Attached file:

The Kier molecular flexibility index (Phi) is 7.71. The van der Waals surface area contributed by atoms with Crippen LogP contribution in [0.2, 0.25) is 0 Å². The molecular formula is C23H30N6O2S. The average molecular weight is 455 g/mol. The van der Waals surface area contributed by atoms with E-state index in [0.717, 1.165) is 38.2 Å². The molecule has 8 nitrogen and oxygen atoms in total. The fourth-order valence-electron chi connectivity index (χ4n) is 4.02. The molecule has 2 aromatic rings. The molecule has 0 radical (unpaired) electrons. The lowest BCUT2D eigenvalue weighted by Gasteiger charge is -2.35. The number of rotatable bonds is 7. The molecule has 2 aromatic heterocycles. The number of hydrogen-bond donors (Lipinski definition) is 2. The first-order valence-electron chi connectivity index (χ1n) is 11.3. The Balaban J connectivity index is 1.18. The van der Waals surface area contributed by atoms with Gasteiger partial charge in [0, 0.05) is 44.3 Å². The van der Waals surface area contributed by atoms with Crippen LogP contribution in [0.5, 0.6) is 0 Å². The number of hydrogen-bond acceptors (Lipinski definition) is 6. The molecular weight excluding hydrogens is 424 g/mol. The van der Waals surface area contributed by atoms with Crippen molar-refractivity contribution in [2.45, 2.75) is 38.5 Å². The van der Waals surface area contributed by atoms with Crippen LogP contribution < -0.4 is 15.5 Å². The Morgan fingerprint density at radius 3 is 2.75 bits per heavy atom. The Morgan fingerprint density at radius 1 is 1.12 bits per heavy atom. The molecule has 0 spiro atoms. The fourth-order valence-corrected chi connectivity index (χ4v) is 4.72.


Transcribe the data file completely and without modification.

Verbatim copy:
The Kier molecular flexibility index (Phi) is 7.71. The van der Waals surface area contributed by atoms with Crippen LogP contribution in [0.2, 0.25) is 0 Å². The molecular formula is C23H30N6O2S. The average molecular weight is 455 g/mol. The van der Waals surface area contributed by atoms with E-state index in [0.717, 1.165) is 38.2 Å². The molecule has 8 nitrogen and oxygen atoms in total. The fourth-order valence-electron chi connectivity index (χ4n) is 4.02. The molecule has 2 aromatic rings. The molecule has 0 radical (unpaired) electrons. The lowest BCUT2D eigenvalue weighted by Gasteiger charge is -2.35. The number of rotatable bonds is 7. The molecule has 2 aromatic heterocycles. The number of hydrogen-bond donors (Lipinski definition) is 2. The first-order valence-electron chi connectivity index (χ1n) is 11.3. The Balaban J connectivity index is 1.18. The van der Waals surface area contributed by atoms with Gasteiger partial charge in [0, 0.05) is 44.3 Å². The van der Waals surface area contributed by atoms with Crippen LogP contribution in [0.5, 0.6) is 0 Å². The number of hydrogen-bond acceptors (Lipinski definition) is 6. The molecular weight excluding hydrogens is 424 g/mol. The van der Waals surface area contributed by atoms with Crippen molar-refractivity contribution in [2.45, 2.75) is 38.5 Å². The van der Waals surface area contributed by atoms with Crippen LogP contribution < -0.4 is 15.5 Å². The Morgan fingerprint density at radius 3 is 2.75 bits per heavy atom. The Morgan fingerprint density at radius 1 is 1.12 bits per heavy atom. The molecule has 0 spiro atoms. The fourth-order valence-corrected chi connectivity index (χ4v) is 4.72.